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I'm happy with all of this Jack!

Hiya Pete. Happy to hear that. Let's see what the others think. Hope all's good there in Wells.

thank you, Jack. Always useful to know.
I am in total agreement about proper pictures and profiles, more to do with the fact that I am nosey and like to know who I am speaking to either in person or 'virtually'

Thanks a lot for sharing your thoughts:-))

Myself, as leading a group on Lean Thinking myself, had a fierce conversation with one of the group co-moderators on whether it would be "good practice" to announce that active participation in the group is mandatory.

Everyone who is stepping in the group should know what is going to be expected from a new member.

Sometimes the consequences can be "not so nice" for the one ignoring them.

Perhaps that is another point: we sometimes have to deal with emotional turmoil and we still have always the freedom to choose to step in or not.

Best regards

Thank you...for starting up this community Jack and for sending all the messages today..and thank you George for inviting me to this network...
How this works for me....I'm reserved in joining online communities and I'm very happy to be part of beautiful learning, working and living communities around the world on issues and questions that touch my heart and purpose. In online communities I have sometimes the feeling that I 'have to', or 'should' contribute and participate like others do...and that's not what I want! I bring the best of me in the way and in the moment I choose. Not forced by rules and regulations and expectations which are more or less clear stated. On the other hand I see and feel the powerful contribution of online communities and the powerful support off communities through onlline connections.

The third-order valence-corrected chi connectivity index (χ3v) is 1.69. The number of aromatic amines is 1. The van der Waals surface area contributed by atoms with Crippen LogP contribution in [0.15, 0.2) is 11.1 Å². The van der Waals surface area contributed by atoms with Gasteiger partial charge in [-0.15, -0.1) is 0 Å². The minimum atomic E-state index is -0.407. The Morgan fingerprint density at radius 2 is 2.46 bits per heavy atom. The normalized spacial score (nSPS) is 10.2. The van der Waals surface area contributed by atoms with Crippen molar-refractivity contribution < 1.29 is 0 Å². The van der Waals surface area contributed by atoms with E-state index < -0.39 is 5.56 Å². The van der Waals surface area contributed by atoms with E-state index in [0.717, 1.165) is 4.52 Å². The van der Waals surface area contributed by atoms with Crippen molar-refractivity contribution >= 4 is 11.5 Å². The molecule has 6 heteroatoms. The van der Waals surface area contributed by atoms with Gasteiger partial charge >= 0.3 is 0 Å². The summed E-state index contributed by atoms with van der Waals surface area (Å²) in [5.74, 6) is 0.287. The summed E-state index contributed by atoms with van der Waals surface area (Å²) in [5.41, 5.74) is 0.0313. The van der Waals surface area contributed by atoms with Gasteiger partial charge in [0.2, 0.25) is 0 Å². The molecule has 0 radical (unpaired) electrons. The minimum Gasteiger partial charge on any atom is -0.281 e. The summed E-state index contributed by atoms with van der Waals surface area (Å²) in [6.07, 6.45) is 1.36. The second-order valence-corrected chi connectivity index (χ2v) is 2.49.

So I'm happy to be in this community, to co-create from authenticity, to fill in my profile when I feel good inspiration..
Thanks Ralf (and now Lenneke - welcome!).

Just to clarify: I'm not advocating mandatory participation - it's up to each person the degree to which he or she takes part. And anyway, this will vary according to time availability, mood, topics up for discussion, mental bandwidth and so on.

My wish for the Moon Shot renegade collective is that it evolves into a community, rather than remaining as the network or glorified mailing list that it is currently.

The network/community distinction is a tricky one, and if my friend Ed Mitchell ( - highly recommended) were taking part in this conversation I know he'd have something to say on the matter. Ed used to be the community wranger at Knowledgeboard, the online community for knowledge management practitioners (see also if this is a topic that interests you) founded by the European Commission, and I'd like him to teach me some of the tricks of the trade. Trouble is, he's in Bangkok at the moment, with a trip to Sydney looming, and won't be back in Bristol (where I live too) for a month or so.